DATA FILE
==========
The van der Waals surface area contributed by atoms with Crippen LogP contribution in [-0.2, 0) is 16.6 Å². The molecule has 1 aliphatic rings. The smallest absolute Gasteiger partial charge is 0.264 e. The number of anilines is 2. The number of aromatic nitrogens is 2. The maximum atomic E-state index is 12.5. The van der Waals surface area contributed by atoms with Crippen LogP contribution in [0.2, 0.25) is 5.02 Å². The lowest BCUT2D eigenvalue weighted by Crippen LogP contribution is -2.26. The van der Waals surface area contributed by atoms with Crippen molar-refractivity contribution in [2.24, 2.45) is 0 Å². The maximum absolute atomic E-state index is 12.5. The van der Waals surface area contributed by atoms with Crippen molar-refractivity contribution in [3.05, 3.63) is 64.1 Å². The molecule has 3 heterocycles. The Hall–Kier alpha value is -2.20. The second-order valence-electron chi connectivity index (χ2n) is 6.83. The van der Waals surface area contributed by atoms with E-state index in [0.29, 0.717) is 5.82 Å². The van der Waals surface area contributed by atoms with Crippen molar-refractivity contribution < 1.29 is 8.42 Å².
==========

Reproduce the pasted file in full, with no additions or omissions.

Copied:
The van der Waals surface area contributed by atoms with Crippen LogP contribution in [-0.2, 0) is 16.6 Å². The molecule has 1 aliphatic rings. The smallest absolute Gasteiger partial charge is 0.264 e. The number of anilines is 2. The number of aromatic nitrogens is 2. The maximum atomic E-state index is 12.5. The van der Waals surface area contributed by atoms with Crippen LogP contribution in [0.2, 0.25) is 5.02 Å². The lowest BCUT2D eigenvalue weighted by Crippen LogP contribution is -2.26. The van der Waals surface area contributed by atoms with Crippen molar-refractivity contribution in [2.24, 2.45) is 0 Å². The maximum absolute atomic E-state index is 12.5. The van der Waals surface area contributed by atoms with Crippen molar-refractivity contribution in [3.05, 3.63) is 64.1 Å². The molecule has 3 heterocycles. The Hall–Kier alpha value is -2.20. The second-order valence-electron chi connectivity index (χ2n) is 6.83. The van der Waals surface area contributed by atoms with E-state index in [0.29, 0.717) is 5.82 Å². The van der Waals surface area contributed by atoms with Crippen molar-refractivity contribution < 1.29 is 8.42 Å².